DLSS is a must-have for modern games. Granted the DLSS quality varies depending on the desired output resolution. Either way, DLSS almost always improves the performance of games with very little impact on image quality.
The RTX 3050 uses PCIe 4.0 and the GTX 1660 Super uses PCIe 3.0. Technically, PCIe 4.0 has a much higher bandwidth than PCIe 3.0, but the RTX 3050 is not powerful enough to utilize extra bandwidth.
What’s interesting here is that you can plug the RTX 3050 into a PCIe 3.0 slot (they’re backward compatible) and the performance will be about the same. The loss is about 1 to 2% performance which is a difference of a few frames per second.
In other words, an RTX 3050 in a PCIe 4.0 slot is the same as the GTX 1660 Super in a PCI 3.0 slot.
When comparing these two cards with popular video games, the performance is remarkably similar. However, the RTX 3050 usually takes the lead with a few more frames per second. It’s practically neck and neck. With DLSS enabled, the RTX 3050 can deliver much more FPS than the GTX 1660 Super.
Memory Size (VRAM)
Another key difference is the memory size. The RTX 3050 has 8 GB of GDDR6 memory and the GTX 1660 Super has 6 GB of GDDR6 memory. Memory size is important for games that have high-resolution textures and other assets. While 6 GB of VRAM is enough for most modern games, it won’t be enough to max out the graphics on upcoming video games.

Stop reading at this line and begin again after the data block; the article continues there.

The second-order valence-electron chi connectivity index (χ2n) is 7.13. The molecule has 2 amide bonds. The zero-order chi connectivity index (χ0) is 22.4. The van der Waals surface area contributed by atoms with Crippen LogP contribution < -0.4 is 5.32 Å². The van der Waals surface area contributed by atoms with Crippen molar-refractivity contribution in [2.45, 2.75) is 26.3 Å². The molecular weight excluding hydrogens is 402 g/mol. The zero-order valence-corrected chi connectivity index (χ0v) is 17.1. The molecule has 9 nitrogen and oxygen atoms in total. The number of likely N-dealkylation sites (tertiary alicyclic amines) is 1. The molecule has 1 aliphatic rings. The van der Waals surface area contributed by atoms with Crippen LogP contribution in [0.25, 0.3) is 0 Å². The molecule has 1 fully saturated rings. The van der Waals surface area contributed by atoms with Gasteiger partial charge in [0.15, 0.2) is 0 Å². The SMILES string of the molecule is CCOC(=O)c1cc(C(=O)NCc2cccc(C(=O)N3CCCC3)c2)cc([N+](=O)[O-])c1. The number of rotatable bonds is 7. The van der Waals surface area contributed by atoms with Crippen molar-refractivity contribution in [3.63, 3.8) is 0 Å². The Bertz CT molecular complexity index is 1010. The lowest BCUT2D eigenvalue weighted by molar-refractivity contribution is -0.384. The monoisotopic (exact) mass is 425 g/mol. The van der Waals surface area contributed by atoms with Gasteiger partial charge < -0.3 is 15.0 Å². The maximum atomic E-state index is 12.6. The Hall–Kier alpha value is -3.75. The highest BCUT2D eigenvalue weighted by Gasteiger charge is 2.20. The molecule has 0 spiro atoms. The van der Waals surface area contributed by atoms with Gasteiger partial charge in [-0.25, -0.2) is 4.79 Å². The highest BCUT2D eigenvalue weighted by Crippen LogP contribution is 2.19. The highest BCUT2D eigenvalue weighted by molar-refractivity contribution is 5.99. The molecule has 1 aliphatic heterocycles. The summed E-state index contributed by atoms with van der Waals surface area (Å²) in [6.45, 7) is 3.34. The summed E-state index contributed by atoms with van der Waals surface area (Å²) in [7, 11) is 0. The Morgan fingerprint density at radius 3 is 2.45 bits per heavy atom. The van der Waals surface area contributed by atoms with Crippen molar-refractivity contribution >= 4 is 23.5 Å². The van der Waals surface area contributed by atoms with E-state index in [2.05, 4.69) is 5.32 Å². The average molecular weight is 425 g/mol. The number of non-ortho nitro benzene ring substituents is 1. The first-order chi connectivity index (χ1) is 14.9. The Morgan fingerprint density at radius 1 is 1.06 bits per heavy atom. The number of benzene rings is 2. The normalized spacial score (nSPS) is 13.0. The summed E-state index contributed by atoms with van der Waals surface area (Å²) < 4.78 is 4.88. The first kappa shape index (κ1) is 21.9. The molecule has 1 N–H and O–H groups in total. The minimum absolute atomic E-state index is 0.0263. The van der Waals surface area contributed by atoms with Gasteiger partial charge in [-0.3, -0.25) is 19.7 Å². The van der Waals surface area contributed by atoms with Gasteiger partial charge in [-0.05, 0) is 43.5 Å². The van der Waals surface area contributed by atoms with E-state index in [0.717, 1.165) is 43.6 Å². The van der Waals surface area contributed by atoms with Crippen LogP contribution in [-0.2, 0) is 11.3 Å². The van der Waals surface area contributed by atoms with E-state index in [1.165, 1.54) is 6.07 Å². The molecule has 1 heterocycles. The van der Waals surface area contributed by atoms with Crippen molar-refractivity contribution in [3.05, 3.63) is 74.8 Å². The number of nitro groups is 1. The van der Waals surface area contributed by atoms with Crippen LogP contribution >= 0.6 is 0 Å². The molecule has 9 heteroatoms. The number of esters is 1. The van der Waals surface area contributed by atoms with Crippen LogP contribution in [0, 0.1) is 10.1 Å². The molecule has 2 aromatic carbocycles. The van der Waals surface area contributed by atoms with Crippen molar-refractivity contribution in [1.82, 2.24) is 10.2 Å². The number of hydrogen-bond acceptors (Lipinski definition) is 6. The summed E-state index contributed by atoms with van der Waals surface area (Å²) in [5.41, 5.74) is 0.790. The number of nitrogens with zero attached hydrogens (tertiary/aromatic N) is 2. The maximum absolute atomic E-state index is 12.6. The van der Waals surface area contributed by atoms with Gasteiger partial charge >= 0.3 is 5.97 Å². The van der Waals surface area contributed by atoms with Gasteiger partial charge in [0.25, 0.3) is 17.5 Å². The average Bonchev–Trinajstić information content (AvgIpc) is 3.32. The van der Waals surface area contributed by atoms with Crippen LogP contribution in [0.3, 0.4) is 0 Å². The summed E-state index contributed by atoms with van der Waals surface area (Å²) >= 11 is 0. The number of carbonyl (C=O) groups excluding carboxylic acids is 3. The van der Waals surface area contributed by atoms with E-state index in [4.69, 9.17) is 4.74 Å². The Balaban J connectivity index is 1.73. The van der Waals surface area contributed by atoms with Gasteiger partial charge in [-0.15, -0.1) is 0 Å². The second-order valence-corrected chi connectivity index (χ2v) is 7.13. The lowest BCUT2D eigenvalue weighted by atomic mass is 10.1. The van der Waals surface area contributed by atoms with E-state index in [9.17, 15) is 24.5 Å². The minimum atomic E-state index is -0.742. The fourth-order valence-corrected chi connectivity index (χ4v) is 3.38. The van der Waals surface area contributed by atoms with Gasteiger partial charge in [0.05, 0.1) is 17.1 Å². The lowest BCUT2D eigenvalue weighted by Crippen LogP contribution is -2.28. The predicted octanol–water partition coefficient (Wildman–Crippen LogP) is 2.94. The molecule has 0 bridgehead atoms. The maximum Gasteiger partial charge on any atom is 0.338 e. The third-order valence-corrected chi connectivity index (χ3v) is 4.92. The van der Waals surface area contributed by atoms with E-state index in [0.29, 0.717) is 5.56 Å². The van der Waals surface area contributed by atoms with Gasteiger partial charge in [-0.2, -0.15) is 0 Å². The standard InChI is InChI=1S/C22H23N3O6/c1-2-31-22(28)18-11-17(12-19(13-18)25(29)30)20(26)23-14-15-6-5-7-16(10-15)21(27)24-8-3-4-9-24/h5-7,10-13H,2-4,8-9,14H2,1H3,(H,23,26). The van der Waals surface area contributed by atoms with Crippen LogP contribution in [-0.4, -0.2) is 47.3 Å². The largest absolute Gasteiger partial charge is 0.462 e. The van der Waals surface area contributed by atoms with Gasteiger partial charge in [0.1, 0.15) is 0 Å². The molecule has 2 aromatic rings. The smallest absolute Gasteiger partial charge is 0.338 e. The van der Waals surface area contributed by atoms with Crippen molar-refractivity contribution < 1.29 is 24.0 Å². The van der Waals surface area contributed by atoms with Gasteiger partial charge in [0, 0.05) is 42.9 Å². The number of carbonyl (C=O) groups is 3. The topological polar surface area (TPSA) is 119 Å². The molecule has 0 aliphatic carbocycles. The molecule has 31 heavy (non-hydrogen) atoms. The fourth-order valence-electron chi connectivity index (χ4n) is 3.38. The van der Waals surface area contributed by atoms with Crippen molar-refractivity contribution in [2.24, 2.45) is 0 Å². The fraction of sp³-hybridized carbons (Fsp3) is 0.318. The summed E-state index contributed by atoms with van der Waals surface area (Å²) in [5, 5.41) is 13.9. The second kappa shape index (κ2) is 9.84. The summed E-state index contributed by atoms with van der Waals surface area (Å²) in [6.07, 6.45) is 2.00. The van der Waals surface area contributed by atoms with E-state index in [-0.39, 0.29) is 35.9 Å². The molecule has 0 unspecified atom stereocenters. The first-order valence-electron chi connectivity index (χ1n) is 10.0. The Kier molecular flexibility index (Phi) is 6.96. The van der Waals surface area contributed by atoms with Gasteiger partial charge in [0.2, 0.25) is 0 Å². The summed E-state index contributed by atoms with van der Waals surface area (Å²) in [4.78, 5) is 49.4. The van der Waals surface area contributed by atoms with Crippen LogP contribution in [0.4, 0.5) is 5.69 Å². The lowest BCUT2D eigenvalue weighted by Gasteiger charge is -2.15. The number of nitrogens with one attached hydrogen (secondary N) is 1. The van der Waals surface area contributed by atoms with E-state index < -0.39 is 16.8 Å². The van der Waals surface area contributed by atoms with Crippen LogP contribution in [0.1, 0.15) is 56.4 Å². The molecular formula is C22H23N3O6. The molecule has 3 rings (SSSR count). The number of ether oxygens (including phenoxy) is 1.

Higher resolutions also require more VRAM. To give you an example, the game Control requires 9.5 GB of VRAM to run at 4K resolution. Even older games like GTA V require significant VRAM when running at 1440P or 4K. If you run games at 1440P or 4K, the extra VRAM on the RTX 3050 is worth it.
On the subject of memory, the RTX 3050 has more available, but the memory bandwidth is slower than the GTX 1660 Super.
The memory bandwidth on the RTX 3050 is 224 GB/s meanwhile the GTX 1660 Super’s is 336 GB/s. The GTX 1660 Super has a higher memory bandwidth because it uses 192-bit memory, and the RTX 3050 uses 128-bit.